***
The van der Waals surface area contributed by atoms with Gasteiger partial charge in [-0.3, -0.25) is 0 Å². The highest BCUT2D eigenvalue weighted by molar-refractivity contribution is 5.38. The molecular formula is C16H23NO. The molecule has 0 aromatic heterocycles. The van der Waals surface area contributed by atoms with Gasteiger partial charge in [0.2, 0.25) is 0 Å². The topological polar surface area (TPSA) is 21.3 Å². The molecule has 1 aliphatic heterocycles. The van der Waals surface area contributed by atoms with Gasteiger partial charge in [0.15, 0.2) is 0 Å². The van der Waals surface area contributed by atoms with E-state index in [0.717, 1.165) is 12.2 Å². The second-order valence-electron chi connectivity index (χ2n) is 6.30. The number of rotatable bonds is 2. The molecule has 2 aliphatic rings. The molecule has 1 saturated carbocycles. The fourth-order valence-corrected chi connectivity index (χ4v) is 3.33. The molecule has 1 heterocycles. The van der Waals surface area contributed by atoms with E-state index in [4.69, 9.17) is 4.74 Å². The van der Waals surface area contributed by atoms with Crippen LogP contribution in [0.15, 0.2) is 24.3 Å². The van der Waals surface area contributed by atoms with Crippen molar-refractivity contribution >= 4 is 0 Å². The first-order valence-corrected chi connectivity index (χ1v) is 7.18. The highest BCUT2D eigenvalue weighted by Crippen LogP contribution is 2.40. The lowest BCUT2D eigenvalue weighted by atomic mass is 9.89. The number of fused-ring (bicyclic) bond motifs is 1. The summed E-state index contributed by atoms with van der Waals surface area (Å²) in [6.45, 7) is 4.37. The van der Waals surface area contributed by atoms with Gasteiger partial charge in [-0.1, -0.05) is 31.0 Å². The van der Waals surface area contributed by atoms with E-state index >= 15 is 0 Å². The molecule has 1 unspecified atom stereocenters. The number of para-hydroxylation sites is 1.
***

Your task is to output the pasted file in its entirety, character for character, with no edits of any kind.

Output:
The van der Waals surface area contributed by atoms with Gasteiger partial charge in [-0.3, -0.25) is 0 Å². The highest BCUT2D eigenvalue weighted by molar-refractivity contribution is 5.38. The molecular formula is C16H23NO. The molecule has 0 aromatic heterocycles. The van der Waals surface area contributed by atoms with Gasteiger partial charge in [0.2, 0.25) is 0 Å². The topological polar surface area (TPSA) is 21.3 Å². The molecule has 1 aliphatic heterocycles. The van der Waals surface area contributed by atoms with Gasteiger partial charge in [0.15, 0.2) is 0 Å². The van der Waals surface area contributed by atoms with E-state index in [0.717, 1.165) is 12.2 Å². The second-order valence-electron chi connectivity index (χ2n) is 6.30. The number of rotatable bonds is 2. The molecule has 2 aliphatic rings. The molecule has 1 saturated carbocycles. The fourth-order valence-corrected chi connectivity index (χ4v) is 3.33. The molecule has 1 heterocycles. The van der Waals surface area contributed by atoms with E-state index in [4.69, 9.17) is 4.74 Å². The van der Waals surface area contributed by atoms with Crippen LogP contribution in [0.15, 0.2) is 24.3 Å². The van der Waals surface area contributed by atoms with Crippen molar-refractivity contribution >= 4 is 0 Å². The first-order valence-corrected chi connectivity index (χ1v) is 7.18. The highest BCUT2D eigenvalue weighted by Crippen LogP contribution is 2.40. The lowest BCUT2D eigenvalue weighted by atomic mass is 9.89. The number of fused-ring (bicyclic) bond motifs is 1. The summed E-state index contributed by atoms with van der Waals surface area (Å²) in [6.45, 7) is 4.37. The van der Waals surface area contributed by atoms with Gasteiger partial charge in [-0.1, -0.05) is 31.0 Å². The van der Waals surface area contributed by atoms with E-state index >= 15 is 0 Å². The molecule has 1 unspecified atom stereocenters. The number of para-hydroxylation sites is 1.